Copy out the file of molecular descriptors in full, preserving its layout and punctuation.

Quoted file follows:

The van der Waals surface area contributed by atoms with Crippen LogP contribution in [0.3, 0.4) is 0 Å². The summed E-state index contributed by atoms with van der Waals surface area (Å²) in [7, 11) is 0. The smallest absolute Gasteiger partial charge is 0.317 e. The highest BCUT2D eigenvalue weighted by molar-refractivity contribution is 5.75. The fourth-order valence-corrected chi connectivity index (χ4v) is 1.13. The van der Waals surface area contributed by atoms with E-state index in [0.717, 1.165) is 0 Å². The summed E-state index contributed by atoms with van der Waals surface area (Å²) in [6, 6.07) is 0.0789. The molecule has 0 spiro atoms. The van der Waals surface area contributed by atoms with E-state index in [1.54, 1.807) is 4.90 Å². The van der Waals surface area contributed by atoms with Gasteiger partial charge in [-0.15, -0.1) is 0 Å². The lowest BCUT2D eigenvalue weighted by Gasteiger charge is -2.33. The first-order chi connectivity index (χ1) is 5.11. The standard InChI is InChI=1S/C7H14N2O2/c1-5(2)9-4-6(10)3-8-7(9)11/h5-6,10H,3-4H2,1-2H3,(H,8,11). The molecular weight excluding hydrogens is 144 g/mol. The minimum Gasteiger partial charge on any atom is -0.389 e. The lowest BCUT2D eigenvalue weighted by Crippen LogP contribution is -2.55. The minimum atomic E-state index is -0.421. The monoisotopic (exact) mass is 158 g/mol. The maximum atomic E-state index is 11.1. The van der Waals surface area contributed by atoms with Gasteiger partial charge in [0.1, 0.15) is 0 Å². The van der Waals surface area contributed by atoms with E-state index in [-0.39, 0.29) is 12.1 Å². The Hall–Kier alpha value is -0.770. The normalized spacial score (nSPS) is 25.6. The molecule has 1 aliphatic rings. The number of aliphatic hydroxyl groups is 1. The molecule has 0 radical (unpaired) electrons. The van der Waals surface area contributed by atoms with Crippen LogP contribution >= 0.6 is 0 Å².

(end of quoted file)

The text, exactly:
The van der Waals surface area contributed by atoms with Crippen LogP contribution in [0.3, 0.4) is 0 Å². The summed E-state index contributed by atoms with van der Waals surface area (Å²) in [7, 11) is 0. The smallest absolute Gasteiger partial charge is 0.317 e. The highest BCUT2D eigenvalue weighted by molar-refractivity contribution is 5.75. The fourth-order valence-corrected chi connectivity index (χ4v) is 1.13. The van der Waals surface area contributed by atoms with E-state index in [0.717, 1.165) is 0 Å². The summed E-state index contributed by atoms with van der Waals surface area (Å²) in [6, 6.07) is 0.0789. The molecule has 0 spiro atoms. The van der Waals surface area contributed by atoms with E-state index in [1.54, 1.807) is 4.90 Å². The van der Waals surface area contributed by atoms with Gasteiger partial charge in [-0.15, -0.1) is 0 Å². The lowest BCUT2D eigenvalue weighted by Gasteiger charge is -2.33. The first-order chi connectivity index (χ1) is 5.11. The standard InChI is InChI=1S/C7H14N2O2/c1-5(2)9-4-6(10)3-8-7(9)11/h5-6,10H,3-4H2,1-2H3,(H,8,11). The molecular weight excluding hydrogens is 144 g/mol. The minimum Gasteiger partial charge on any atom is -0.389 e. The lowest BCUT2D eigenvalue weighted by Crippen LogP contribution is -2.55. The minimum atomic E-state index is -0.421. The monoisotopic (exact) mass is 158 g/mol. The maximum atomic E-state index is 11.1. The van der Waals surface area contributed by atoms with Gasteiger partial charge in [0.1, 0.15) is 0 Å². The van der Waals surface area contributed by atoms with E-state index in [-0.39, 0.29) is 12.1 Å². The Hall–Kier alpha value is -0.770. The normalized spacial score (nSPS) is 25.6. The molecule has 1 aliphatic rings. The number of aliphatic hydroxyl groups is 1. The molecule has 0 radical (unpaired) electrons. The van der Waals surface area contributed by atoms with Crippen LogP contribution >= 0.6 is 0 Å².